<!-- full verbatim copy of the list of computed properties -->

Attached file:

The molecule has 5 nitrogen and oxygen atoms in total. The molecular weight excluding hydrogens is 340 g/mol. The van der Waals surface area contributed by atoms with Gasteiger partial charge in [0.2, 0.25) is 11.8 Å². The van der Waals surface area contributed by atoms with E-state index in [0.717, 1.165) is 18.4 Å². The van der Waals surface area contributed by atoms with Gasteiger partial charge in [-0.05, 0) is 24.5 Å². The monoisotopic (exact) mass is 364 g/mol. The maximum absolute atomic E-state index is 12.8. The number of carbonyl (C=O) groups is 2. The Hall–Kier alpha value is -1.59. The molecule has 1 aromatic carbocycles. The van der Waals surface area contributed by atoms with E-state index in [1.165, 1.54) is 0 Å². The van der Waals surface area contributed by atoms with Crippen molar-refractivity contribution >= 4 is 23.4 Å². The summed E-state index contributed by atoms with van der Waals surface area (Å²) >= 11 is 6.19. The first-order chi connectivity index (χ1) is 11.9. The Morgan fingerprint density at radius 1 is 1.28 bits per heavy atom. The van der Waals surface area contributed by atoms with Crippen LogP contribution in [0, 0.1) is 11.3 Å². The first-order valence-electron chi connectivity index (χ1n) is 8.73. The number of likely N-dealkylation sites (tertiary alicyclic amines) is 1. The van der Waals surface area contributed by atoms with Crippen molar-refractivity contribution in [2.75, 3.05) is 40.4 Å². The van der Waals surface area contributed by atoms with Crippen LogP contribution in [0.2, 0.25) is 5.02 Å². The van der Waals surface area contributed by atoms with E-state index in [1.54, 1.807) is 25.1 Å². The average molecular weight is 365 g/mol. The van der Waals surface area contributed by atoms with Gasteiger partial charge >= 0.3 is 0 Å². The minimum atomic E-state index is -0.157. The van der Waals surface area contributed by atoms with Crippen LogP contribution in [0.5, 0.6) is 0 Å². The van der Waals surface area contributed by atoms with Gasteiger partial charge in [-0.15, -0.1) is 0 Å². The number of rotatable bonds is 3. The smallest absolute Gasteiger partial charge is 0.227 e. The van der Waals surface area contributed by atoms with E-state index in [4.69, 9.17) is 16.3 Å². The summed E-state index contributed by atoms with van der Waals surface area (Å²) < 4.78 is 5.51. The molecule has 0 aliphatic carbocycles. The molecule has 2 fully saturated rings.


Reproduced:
The molecule has 5 nitrogen and oxygen atoms in total. The molecular weight excluding hydrogens is 340 g/mol. The van der Waals surface area contributed by atoms with Gasteiger partial charge in [0.2, 0.25) is 11.8 Å². The van der Waals surface area contributed by atoms with E-state index in [0.717, 1.165) is 18.4 Å². The van der Waals surface area contributed by atoms with Gasteiger partial charge in [-0.05, 0) is 24.5 Å². The monoisotopic (exact) mass is 364 g/mol. The maximum absolute atomic E-state index is 12.8. The number of carbonyl (C=O) groups is 2. The Hall–Kier alpha value is -1.59. The molecule has 1 aromatic carbocycles. The van der Waals surface area contributed by atoms with E-state index in [1.165, 1.54) is 0 Å². The van der Waals surface area contributed by atoms with Crippen molar-refractivity contribution >= 4 is 23.4 Å². The summed E-state index contributed by atoms with van der Waals surface area (Å²) >= 11 is 6.19. The first-order chi connectivity index (χ1) is 11.9. The Morgan fingerprint density at radius 1 is 1.28 bits per heavy atom. The van der Waals surface area contributed by atoms with Crippen LogP contribution in [0, 0.1) is 11.3 Å². The first-order valence-electron chi connectivity index (χ1n) is 8.73. The number of likely N-dealkylation sites (tertiary alicyclic amines) is 1. The van der Waals surface area contributed by atoms with Crippen molar-refractivity contribution in [2.75, 3.05) is 40.4 Å². The van der Waals surface area contributed by atoms with Crippen LogP contribution in [0.2, 0.25) is 5.02 Å². The van der Waals surface area contributed by atoms with E-state index in [1.54, 1.807) is 25.1 Å². The average molecular weight is 365 g/mol. The van der Waals surface area contributed by atoms with Gasteiger partial charge >= 0.3 is 0 Å². The minimum atomic E-state index is -0.157. The van der Waals surface area contributed by atoms with Crippen LogP contribution in [0.5, 0.6) is 0 Å². The van der Waals surface area contributed by atoms with Gasteiger partial charge in [-0.15, -0.1) is 0 Å². The number of rotatable bonds is 3. The smallest absolute Gasteiger partial charge is 0.227 e. The van der Waals surface area contributed by atoms with E-state index in [4.69, 9.17) is 16.3 Å². The summed E-state index contributed by atoms with van der Waals surface area (Å²) < 4.78 is 5.51. The molecule has 0 aliphatic carbocycles. The molecule has 2 fully saturated rings.